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In the past few months I have given presentations on the topics of incorporation and succession planning through a Manitoba government agency that provides support to new and established businesses. The incorporation presentation had 45 participants and the succession planning presentation had only 20 participants, which makes sense when you consider the majority of people who take advantage of such government programs are typically new to the business world and one of their main considerations as a new business is whether to incorporate.
The organizers made two interesting comments about the difference attendance rates for these sessions. First, they had checked with their provincial counterparts across Canada and noted succession planning presentations typically had lower attendance figures than presentations on other topics. Second, they suggested this made sense given that most business owners were not yet ready to sell their business.
The importance of timing in building a succession plan was certainly a part of my presentation, however given the organizer’s comments about business owners not being interested in the topic until they actually were ready to sell prompted me to write about subject.
There are several reasons why it is important to consider the eventual succession of the business well before the business owner is ready to exit. Although I’ll discuss a few of the tax implications, it is important to also consider non-tax issues. For instance, if the business owner is so integral to operations that the business cannot function without him or her being involved, the succession options will be reduced as there will be less people interested in purchasing the business. If this is the case, it would be advisable to develop a plan as soon as possible that allows the business to thrive without the current owner’s in-depth involvement.
If you’re looking to have a family member take over your business, a classic approach is through the use of an estate freeze. The business owner locks in the value of his or her shares at the value of the corporation on the date of the freeze and the future growth accrues in the hands of the family member taking over the business (usually a child). In addition to allowing the family member to take more responsibility and participate in the growth of the business, there is also a tax benefit in that the value of the business in the hands of the business owner is capped on the freeze date. Upon death, there is typically a deemed disposition at fair market value of one’s assets and the fact the value of the business owner’s shares were capped at the freeze date will likely result in less tax to the estate, as the tax is deferred to the next generation. As a result, entering the freeze transaction earlier – assuming the value of the business is lower – can be beneficial.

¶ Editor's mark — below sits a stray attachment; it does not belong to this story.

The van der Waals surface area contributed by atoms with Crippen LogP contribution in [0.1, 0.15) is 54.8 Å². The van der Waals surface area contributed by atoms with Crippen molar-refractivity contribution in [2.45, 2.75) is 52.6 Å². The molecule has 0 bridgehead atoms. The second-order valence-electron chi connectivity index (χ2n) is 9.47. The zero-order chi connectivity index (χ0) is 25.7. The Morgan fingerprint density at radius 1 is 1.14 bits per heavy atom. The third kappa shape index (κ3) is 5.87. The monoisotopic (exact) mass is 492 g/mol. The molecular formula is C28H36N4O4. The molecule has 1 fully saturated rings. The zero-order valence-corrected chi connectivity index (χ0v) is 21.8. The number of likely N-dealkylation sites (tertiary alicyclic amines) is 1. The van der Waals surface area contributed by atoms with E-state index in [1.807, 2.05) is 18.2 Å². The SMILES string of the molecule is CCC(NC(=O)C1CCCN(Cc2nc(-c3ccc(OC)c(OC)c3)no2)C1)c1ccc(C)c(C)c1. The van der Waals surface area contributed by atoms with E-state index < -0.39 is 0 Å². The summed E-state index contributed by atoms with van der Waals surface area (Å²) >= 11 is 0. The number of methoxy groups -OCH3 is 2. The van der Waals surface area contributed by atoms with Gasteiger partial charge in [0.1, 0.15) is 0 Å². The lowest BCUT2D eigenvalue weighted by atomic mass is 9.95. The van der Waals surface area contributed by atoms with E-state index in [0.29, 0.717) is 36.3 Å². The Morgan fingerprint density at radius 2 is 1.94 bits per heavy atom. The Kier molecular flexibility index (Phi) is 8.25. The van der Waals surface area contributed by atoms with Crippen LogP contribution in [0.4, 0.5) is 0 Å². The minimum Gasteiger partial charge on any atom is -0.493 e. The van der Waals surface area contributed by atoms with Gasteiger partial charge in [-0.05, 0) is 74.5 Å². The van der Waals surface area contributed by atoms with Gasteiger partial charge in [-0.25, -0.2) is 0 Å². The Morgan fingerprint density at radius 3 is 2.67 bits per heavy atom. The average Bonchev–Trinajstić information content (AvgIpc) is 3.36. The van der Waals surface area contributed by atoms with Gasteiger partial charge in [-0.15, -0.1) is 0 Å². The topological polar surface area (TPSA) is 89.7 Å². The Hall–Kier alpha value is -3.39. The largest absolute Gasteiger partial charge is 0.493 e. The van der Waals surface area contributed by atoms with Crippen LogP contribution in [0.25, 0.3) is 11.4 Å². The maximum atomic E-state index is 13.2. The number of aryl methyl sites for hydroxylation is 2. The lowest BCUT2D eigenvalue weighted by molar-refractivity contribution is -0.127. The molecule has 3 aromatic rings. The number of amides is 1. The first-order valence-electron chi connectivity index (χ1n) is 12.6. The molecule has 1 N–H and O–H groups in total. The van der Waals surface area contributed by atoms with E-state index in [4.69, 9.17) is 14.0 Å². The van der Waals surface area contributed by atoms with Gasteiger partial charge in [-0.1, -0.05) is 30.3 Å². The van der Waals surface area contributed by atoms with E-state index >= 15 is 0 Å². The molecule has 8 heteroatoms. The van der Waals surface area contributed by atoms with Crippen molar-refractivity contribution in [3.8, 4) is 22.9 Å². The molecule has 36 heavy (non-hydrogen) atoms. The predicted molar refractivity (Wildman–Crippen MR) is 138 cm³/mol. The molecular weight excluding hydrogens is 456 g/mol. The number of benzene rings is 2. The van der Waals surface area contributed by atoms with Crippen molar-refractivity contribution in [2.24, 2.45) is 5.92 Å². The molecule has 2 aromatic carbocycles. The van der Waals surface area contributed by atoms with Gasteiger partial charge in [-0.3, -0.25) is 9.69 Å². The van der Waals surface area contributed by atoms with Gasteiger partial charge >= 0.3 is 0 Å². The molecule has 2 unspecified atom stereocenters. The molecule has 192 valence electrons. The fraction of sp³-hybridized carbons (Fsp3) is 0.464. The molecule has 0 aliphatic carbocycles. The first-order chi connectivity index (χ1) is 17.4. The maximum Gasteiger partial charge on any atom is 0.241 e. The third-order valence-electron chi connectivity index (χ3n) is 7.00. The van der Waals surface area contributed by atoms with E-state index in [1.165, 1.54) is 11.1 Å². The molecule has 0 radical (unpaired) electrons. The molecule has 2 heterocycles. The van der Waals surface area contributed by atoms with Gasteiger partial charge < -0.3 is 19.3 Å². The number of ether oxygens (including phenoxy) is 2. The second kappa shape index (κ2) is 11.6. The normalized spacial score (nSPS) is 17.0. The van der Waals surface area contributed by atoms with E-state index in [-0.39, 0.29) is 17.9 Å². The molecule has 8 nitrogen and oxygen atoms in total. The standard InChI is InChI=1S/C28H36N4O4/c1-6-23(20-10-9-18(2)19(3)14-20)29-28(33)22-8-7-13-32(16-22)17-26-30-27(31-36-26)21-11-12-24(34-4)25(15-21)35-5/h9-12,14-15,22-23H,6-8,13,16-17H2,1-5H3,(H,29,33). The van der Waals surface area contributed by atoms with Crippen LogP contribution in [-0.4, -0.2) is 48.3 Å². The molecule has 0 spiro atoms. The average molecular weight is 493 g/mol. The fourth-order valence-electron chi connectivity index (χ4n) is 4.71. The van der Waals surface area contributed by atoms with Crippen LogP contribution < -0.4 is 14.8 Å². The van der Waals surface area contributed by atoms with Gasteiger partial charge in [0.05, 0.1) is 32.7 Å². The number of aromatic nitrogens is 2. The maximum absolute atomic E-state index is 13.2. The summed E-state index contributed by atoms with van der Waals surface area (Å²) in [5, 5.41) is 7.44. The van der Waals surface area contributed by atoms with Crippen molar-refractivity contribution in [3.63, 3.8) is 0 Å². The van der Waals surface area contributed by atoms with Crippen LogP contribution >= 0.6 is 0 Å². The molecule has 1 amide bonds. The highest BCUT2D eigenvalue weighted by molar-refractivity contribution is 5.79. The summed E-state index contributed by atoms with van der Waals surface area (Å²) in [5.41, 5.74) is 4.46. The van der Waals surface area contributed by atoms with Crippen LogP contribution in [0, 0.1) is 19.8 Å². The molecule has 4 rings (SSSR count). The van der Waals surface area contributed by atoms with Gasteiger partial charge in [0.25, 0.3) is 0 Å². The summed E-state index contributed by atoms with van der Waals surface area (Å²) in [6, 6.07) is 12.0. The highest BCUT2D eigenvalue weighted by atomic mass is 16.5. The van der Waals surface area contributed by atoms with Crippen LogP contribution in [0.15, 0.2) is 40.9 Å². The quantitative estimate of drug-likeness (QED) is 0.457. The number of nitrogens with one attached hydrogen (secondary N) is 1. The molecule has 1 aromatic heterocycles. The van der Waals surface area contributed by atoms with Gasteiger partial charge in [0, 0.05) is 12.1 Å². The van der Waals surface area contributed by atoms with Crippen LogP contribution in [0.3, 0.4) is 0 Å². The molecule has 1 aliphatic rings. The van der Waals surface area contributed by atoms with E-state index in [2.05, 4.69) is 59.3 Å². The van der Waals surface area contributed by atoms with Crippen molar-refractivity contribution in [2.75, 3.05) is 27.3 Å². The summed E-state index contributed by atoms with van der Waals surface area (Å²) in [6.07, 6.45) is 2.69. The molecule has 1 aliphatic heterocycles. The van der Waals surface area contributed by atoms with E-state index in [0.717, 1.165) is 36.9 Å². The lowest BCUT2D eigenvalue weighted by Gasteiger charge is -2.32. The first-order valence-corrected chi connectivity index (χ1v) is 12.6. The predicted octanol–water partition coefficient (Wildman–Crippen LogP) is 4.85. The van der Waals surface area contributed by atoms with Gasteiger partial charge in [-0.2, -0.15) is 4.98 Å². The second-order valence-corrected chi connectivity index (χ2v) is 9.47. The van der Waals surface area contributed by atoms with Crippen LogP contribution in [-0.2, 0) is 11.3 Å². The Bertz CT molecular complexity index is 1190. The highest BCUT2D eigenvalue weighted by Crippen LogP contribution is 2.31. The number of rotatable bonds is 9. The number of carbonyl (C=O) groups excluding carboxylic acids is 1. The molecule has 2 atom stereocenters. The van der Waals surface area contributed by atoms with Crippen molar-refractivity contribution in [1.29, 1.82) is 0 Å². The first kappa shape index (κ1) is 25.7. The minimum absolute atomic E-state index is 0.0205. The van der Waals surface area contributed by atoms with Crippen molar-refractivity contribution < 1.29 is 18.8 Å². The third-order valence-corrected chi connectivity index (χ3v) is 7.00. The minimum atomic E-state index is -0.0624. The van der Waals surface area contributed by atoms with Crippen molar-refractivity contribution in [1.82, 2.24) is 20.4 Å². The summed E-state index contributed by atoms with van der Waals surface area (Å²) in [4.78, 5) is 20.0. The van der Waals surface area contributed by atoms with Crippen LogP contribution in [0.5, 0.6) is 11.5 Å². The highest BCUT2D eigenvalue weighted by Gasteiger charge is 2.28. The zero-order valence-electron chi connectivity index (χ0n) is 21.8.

Undergoing an estate freeze and having a discretionary family trust own the new common shares may allow for the multiplication of the capital gains deduction upon an eventual sale of the business to an arm’s length purchaser. The capital gains deduction allows up to $750,000 (increasing to $800,000 in 2014) of capital gains on the disposal of eligible property to be realized without incurring income tax. Capital gains realized on qualified small business corporation shares by a discretionary family trust can be allocated to various individual beneficiaries of the trust who can each claim the capital gains deduction.
That being said, waiting to undergo an estate freeze and have a discretionary family trust purchase the new common shares can put your potential tax savings at risk in a number of ways:
First, in order for a beneficiary of the trust to claim the capital gains deduction the trust must have owned shares of the corporation for at least two years. Although the business owner may not think the business will sell within the next two years, unsolicited offers to purchase the business can be received prior to that time. The business owner may then have to choose between waiting to sell the business to take advantage of the tax savings or to take the offer, as there is no guarantee another offer will come later.
Second, even if the trust owns the shares for more than two years, only the appreciation in value from the time of the estate freeze will accrue to the shares owned by the trust. So for example, let’s assume that an estate freeze is implemented when a corporation is worth $750,000 and ten years later the corporation is sold for $4,000,000. The capital gain on the trust’s shares would be $3,250,000. In this situation, assuming the shares qualify, there is potential to use multiple capital gains deductions. However, let’s also assume that succession planning is not implemented until the corporation is worth $3,000,000. The capital gain to the original business owner is much larger and the capital gain to the trust is only $1,000,000. The potential to shield the capital gain from income tax has been greatly reduced and theoretically, the delay in succession planning has cost the family unit over $500,000 in income tax.
There are several reasons why it is important to consider succession planning early. The specific items mentioned above only represent a few of the reasons why waiting too long can be costly.
Related Topics:Estate Planning; Capital Gains; Retirement; Trusts
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